Christian rehab facility investigated over alleged abuse, conversion therapy


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Esther Foundation founder Patricia Lavater. Images: Esther Foundation, Twitter

The Esther Foundation, a taxpayer-funded, Pentacostal-linked women’s rehab facility in Perth, will face a WA government inquiry after numerous allegations of abuse and mistreatment including harmful “gay conversion” practices.

The Esther Foundation has operated in Perth since the mid-1990s, with ties to Perth’s Pentecostal churches.

The Christian treatment facility was supposed to offer refuge and counselling to vulnerable women and girls for issues including addiction and mental health.

Before the 2019 election, the Morrison government granted the Esther Foundation $4 million dollars in funding.

But in recent months, over 250 former residents have made serious allegations of abuse and mistreatment, first reported by Crikey.

They include criminal complaints of sexual assault against girls as young as 15, as well as physical and psychological abuse, religious exorcisms and illegal restraints.

Residents have also alleged they were denied food, doctor visits, pain medication, and contact with friends and family.

The women have alleged there were no qualified counsellors, psychologists or psychiatrists at the facility.

Instead, the women’s mental health issues, addictions and trauma were treated with religious exorcisms to release “demons”.

Lesbian residents told demons were causing their homosexuality

Residents who were same-sex attracted were told their homosexuality was sin and a lie from the devil. They were subsequently forced to undergo harmful “gay conversion” practices.

In 2009, survivor Kellie Pearce was admitted to Esther House as a teenager after struggling with her mental health.

“I was told that I would receive treatment for my depression, counselling for my self-harm,” Pearce told 10’s The Project.

“I was told I would be in a safe place.”

But Pearce went on, “It wasn’t until another girl and I were somewhat involved in a very young, teenage way, [that] the gay conversion practices started.

“The workers would pray over me, lay hands and attempt to exorcise the demons that were causing my homosexuality.

“They would tell me that the devil was putting these thoughts and feelings inside me.

“It made me believe that I was going to hell and it was a sin and that I was disgusting.

“It got to the point that I believed that, that I was worshipping Satan. I didn’t even know what that meant at age 14.”

PM Scott Morrison visited facility to award $4 million grant

Past WA Premiers have previously championed the Esther Foundation facility.

And in 2019, Prime Minister Scott Morrison announced a grant of $4 million over seven years during a visit to the facility two months before that year’s election.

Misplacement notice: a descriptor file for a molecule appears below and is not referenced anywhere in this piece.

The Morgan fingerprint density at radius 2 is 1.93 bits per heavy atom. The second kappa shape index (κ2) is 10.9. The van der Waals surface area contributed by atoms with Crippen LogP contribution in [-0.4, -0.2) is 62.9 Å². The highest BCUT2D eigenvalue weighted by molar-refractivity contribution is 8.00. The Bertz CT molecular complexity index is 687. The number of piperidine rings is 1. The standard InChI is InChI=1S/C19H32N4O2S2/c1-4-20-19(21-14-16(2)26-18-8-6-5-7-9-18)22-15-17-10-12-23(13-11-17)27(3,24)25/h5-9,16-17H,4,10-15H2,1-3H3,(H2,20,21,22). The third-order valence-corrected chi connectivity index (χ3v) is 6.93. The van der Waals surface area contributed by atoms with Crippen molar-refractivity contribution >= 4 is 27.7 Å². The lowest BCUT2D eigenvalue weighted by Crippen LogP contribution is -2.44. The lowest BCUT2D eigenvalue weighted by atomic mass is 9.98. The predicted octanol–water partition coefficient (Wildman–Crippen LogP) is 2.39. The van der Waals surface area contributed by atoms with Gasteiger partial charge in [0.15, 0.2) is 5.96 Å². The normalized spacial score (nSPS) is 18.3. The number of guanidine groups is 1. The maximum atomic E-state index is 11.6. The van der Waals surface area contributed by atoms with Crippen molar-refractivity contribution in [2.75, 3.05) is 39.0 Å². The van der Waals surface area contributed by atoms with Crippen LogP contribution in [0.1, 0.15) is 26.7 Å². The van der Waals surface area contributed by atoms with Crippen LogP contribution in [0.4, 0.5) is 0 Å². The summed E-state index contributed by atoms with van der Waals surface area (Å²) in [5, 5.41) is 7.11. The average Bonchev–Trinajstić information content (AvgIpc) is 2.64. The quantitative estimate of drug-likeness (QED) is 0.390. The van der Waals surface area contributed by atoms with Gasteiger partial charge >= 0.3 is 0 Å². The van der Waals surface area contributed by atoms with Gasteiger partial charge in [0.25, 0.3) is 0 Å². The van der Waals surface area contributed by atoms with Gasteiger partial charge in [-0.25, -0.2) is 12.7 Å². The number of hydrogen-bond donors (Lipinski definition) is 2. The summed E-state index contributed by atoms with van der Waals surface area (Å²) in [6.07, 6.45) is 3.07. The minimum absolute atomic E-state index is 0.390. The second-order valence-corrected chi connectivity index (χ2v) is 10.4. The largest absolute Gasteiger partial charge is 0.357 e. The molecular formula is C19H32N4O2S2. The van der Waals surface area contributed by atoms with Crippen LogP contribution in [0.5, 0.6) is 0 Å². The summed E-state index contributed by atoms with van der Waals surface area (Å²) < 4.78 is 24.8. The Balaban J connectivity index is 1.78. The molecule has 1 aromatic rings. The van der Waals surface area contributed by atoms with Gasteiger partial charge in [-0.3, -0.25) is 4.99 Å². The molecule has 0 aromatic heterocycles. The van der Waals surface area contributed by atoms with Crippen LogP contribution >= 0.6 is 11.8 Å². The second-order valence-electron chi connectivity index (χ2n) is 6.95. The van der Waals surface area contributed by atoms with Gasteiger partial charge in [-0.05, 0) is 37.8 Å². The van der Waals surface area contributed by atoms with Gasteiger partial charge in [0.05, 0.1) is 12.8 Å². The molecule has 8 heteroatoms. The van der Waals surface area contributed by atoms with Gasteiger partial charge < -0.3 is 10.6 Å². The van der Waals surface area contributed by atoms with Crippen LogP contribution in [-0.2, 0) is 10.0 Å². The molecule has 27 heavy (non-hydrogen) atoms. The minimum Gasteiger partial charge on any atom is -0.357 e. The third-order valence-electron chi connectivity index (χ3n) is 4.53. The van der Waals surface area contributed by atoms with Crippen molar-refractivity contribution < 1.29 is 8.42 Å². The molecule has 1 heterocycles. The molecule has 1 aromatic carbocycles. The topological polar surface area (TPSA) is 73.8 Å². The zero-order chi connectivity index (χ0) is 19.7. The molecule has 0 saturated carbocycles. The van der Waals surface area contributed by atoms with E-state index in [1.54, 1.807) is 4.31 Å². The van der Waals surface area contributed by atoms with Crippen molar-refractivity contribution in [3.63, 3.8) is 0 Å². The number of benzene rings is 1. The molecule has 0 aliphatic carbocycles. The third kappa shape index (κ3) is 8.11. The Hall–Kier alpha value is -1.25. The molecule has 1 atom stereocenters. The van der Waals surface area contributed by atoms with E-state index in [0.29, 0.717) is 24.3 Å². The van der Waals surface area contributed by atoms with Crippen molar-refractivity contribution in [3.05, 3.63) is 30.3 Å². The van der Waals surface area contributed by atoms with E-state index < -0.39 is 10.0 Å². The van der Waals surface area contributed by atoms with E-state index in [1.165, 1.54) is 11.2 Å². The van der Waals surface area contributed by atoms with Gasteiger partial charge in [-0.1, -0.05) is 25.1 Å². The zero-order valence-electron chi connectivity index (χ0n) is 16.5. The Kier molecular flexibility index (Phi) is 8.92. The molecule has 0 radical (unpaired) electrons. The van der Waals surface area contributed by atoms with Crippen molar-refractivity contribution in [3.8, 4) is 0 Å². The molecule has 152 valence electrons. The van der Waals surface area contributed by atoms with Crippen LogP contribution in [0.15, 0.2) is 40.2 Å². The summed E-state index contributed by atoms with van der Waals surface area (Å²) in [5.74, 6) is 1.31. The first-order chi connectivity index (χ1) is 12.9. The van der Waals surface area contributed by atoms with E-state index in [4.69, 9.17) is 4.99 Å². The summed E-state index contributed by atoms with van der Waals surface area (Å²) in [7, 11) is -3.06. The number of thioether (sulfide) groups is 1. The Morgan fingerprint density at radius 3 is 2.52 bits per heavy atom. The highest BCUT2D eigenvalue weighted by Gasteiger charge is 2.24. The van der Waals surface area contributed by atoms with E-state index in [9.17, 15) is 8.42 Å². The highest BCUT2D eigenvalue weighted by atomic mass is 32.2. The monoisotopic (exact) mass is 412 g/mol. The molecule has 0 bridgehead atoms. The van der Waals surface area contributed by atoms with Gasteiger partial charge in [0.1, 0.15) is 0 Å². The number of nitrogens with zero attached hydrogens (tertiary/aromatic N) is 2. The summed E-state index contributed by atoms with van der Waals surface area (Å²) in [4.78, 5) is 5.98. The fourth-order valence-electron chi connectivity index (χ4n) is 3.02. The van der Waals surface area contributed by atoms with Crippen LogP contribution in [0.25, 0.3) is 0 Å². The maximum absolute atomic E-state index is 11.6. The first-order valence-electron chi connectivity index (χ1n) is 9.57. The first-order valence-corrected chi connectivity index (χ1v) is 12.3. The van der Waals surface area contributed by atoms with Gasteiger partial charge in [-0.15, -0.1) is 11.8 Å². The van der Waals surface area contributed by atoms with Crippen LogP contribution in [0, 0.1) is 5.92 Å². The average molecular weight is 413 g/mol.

Since then, the foundation had received nearly half the allocated funds, according to the ABC.

The federal health department told the ABC the funding agreement included specific requirements regarding working with vulnerable people, and its compliance was being actively monitored.

But survivors and experts raised concerns about the government’s due diligence before awarding the $4 million grant.

Esther Foundation goes into administration, apologises

This week, the Esther Foundation announced it had entered voluntary administration from Wednesday (April 20), blaming a “media campaign” for damaging its reputation.

“Our funding base has reduced to the extent that we are likely [to] become insolvent in the very near future,” the Foundation said.

“The predicted outcome of this administration process will be the closure and winding up of the Foundation.”

A month earlier, the Esther Foundation issued a public apology in response to the allegations.

“We sincerely and without reservation apologise to these women and any others who have been hurt or have experienced abuse in any form,” it read.

The statement said two years ago, the Foundation had parted ways with founder and former managing director, Patricia Lavater (pictured above, inset).

Since then the organisation had gone through a “complete overhaul”, the Foundation said.

“While the Esther Foundation of today has evolved, we are determined to deal with the past,” the statement read.

“We stand in support of any former resident who has suffered hurt, abuse or anguish.”

Patricia Lavater now works at a different Christian rehabilitation centre in Perth, according to the ABC.

Western Australian government committee to investigate allegations

The Western Australian government has referred the Esther Foundation to a parliamentary committee for review.

WA Women’s Minister Simone McGurk said the committee will investigate the complaints from former residents, staff and volunteers.

“I was made aware of these disturbing allegations and invited former residents to contact me,” McGurk said.

“A large number have taken up that offer and shared significant matters of concern. I thank them for their courage.

“All people, especially children, have the right to feel safe and be treated with respect.

“I want to assure the women who shared their stories with me, the government is taking this matter seriously.”

McGurk encouraged anyone with a criminal complaint to contact WA Police.

She said the committee will also examine existing laws and regulations to see if they’re sufficient to address cases like this.

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